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Quantification of Contractility in Stem Cell-Derived Cardiomyocytes

  • Konrad BrockmeierEmail author
  • Moritz Haustein
  • Markus Khalil
  • Tobias Hannes
Open Access
Conference paper
  • 381 Downloads

Abstract

Murine embryonic stem cell derived cardiomyocytes (mESC-CMs) and murine induced pluripotent stem cell derived cardiomyocytes (miPS-CMs) were differentiated and co-cultured with irreversibly injured myocardial tissue slices. When beating clusters had integrated morphologically into the damaged tissue, isometric force measurements were performed. Effects of Ca(2+), nifedipine, and beta-adrenergic modulation were studied during loaded contractions and compared with the contractile behavior of native murine myocardial slices. Both CM variants conferred force to the myocardial tissue. Contraction increased with higher concentrations of Ca(2+) and Isoproterenol, and decreased with nifedipine in all slice variants. Differences between mESC-CMs and miPS-CMs were non-significant, however, significantly different (P < 0.05), when compared to native myocardial slices.

Keywords

Stem cells iPS Force measurements Damaged myocardium 

55.1 Introduction

Therapy for heart failure is a challenge also in the setting of congenital heart disease. Up to now, there is no true solution of a repair of damaged myocytes. Stem cell-derived cardiomyocytes are believed to offer possible solutions in the future. The possibility to potentially replace failing myocardium with stem cell-derived cardiomyocytes will depend to a major part on the contractile properties of these cells.

In order to quantify the contractility of stem cell-derived cardiomyocytes, we present an in vitro model using slices of murine ventricles.

The aim of our work was to compare the contractile properties of (1) murine embryonic stem cell-derived cardiomyocytes (mESC-CMs), (2) murine induced pluripotent stem cell-derived cardiomyocytes (miPS-CMs) and (3) contractile properties of native murine ventricular myocardium at a comparable age of differentiation.

As assumed in a prior work, it is almost impossible to assign myocardial contractile properties of transplanted cells in vivo; we therefore developed a tissue culture model mimicking the situation in vivo [1].

55.2 Materials and Methods

Experiments were carried out according to the Principles of Laboratory Animal care.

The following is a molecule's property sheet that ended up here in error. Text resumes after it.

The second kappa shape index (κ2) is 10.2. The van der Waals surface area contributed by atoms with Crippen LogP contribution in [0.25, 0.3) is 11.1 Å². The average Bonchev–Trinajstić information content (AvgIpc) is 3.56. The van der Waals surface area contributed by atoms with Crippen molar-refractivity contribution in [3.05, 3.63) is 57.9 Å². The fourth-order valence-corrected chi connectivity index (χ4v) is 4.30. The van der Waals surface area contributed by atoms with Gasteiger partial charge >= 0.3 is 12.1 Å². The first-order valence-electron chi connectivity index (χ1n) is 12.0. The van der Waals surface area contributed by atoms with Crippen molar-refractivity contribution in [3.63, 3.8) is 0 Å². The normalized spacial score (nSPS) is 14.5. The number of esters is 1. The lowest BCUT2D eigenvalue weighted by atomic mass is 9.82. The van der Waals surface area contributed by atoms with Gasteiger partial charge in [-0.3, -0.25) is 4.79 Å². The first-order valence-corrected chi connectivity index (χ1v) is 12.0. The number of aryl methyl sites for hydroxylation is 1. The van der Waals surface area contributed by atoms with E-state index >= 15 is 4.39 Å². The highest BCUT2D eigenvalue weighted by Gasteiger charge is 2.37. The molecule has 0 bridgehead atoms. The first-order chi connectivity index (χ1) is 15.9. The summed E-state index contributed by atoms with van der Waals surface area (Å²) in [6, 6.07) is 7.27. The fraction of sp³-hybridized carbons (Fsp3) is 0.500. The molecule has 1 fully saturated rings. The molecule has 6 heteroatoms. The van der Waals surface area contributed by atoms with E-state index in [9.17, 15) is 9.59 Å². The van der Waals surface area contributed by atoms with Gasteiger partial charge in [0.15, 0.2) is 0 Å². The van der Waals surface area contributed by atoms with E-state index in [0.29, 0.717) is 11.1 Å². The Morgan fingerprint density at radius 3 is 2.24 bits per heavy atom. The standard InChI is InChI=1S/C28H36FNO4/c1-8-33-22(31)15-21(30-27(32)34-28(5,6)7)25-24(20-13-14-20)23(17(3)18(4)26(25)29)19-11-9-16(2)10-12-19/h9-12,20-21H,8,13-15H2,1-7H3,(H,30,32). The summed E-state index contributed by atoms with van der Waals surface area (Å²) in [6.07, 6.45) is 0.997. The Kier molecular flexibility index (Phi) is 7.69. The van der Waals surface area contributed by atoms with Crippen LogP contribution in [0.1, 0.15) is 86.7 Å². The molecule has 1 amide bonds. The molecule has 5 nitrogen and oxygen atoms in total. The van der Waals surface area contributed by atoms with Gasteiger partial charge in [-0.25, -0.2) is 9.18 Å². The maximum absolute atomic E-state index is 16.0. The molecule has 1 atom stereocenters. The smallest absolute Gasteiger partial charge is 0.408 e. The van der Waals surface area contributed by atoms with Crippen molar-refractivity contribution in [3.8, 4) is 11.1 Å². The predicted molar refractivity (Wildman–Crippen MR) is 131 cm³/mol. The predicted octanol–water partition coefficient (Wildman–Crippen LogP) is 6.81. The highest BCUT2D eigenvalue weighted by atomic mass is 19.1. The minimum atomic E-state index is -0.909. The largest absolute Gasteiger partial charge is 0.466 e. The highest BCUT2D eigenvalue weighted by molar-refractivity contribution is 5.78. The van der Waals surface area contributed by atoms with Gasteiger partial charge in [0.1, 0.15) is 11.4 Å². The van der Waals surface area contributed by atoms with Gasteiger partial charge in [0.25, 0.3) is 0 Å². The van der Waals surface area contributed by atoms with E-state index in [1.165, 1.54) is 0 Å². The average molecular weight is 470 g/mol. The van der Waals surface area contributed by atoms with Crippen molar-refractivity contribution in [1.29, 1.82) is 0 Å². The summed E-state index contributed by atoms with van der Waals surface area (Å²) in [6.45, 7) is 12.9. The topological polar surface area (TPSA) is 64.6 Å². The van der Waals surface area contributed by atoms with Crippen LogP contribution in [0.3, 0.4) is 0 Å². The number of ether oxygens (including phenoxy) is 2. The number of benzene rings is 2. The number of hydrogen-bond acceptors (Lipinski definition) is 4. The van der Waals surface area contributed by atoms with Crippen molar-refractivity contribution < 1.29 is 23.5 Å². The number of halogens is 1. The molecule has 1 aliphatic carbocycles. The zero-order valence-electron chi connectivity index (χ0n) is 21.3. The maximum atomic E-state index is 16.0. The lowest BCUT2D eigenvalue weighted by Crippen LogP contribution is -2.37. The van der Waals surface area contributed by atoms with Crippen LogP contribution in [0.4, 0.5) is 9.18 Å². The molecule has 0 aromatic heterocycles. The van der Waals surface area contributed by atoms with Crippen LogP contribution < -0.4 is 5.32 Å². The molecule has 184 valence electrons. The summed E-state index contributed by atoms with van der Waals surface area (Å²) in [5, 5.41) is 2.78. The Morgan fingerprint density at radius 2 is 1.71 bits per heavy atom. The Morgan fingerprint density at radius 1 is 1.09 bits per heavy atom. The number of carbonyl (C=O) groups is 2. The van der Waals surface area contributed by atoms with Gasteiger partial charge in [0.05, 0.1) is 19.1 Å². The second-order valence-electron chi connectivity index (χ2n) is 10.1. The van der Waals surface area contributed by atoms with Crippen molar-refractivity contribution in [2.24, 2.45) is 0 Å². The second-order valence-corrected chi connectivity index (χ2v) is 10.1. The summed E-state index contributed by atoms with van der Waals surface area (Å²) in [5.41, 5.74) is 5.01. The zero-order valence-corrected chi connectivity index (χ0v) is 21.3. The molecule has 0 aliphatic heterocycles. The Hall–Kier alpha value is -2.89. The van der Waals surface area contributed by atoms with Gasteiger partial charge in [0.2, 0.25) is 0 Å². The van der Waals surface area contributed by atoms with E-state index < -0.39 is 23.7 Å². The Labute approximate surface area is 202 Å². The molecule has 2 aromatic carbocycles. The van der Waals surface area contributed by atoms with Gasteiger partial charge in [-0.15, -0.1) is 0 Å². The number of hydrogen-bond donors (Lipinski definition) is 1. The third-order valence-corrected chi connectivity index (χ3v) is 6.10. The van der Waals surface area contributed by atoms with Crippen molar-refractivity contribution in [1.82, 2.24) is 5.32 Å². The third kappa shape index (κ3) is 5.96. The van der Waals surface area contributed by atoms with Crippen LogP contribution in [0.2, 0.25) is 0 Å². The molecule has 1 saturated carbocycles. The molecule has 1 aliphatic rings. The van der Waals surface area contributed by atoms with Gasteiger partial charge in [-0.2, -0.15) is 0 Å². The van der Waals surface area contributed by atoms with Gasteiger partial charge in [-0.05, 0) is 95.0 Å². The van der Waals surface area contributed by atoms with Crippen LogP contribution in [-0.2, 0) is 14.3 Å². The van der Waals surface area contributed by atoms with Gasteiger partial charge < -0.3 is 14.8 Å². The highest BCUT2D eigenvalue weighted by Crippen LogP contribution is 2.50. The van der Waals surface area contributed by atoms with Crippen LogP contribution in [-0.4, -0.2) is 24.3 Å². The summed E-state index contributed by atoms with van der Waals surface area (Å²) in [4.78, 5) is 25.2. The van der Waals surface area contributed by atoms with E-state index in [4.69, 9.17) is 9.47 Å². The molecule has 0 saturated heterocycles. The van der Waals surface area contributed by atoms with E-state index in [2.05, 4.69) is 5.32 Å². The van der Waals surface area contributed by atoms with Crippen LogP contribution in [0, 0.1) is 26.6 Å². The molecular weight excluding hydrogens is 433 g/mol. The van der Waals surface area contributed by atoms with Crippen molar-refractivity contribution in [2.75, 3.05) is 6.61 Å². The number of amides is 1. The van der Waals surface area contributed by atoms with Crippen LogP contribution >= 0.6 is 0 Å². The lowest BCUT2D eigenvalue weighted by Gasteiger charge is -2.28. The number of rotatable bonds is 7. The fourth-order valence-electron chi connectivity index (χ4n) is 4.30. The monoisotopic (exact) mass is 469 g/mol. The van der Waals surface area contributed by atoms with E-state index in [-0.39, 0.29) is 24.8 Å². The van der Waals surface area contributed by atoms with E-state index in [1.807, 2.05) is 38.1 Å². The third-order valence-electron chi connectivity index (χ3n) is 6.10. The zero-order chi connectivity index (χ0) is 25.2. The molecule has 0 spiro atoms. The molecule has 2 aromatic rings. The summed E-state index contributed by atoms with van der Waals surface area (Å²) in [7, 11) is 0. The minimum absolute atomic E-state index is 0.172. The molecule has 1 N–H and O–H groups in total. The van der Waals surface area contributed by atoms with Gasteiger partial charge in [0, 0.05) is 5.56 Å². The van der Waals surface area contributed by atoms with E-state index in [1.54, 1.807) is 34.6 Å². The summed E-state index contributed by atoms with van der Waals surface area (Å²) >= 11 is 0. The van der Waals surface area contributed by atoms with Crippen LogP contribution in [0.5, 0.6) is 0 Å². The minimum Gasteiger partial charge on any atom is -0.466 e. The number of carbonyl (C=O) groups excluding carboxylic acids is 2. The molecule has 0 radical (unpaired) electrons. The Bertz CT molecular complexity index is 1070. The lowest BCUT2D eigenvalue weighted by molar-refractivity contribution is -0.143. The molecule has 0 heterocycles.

We prepared avital tissue slices from neonatal murine ventricles, which were used as a non-contractile matrix as described elsewhere [2]. In summary, neonatal murine ventricles were embedded in 4% low-melting agarose and cut into 300-μm-thick slices along the short axis with a microtome (Leica Microsystems, Wetzlar, Germany), kept in cold (4 °C) Ca2+-free Tyrode’s solution, continuously aerated with pure oxygen and supplemented with CaCl2 if needed. Finally, the ventricular tissue slices were exposed to irreversible myocardial injury by severe and long-standing deprivation of oxygen and glucose.

MESC-CMs and miPS-CMs were generated as described previously [3]. Beating clusters of miPS-CMs and mESC-CMs were microdissected 11 days after initiation of in vitro differentiation and co-cultured for 5–7 days on top of the oxygen- and glucose-deprived ventricular slices, placing the non-vital slices into a funnel-shaped cavity and adding CM clusters in a very cautious way using a score to estimate attachment and “integration” under microscopic control. For the experiments of contractility measurements, those two types of co-culture preparations and native embryonic heart slices were mounted onto two steel needles connected to an isometric force transducer in a customized dish within Tyrode’s solution. All three types of slices were conditioned stepwise by extending their length until maximal force resulted during continuous pacing at 2–4 Hz. Signals from the force measurement transducer and electrical pacing were A/D converted, amplified and recorded on a digital medium using DASYLab software (National Instruments) with a sampling rate of 1 kHz, high and low pass filtered (0.05–15 Hz) and signal averaged. Isometric force was measured in Tyrode’s solution after 5 min of spontaneous beating at constant resting conditions. The amplitudes of 20 contractions before and after stimulation were normalized and analyzed.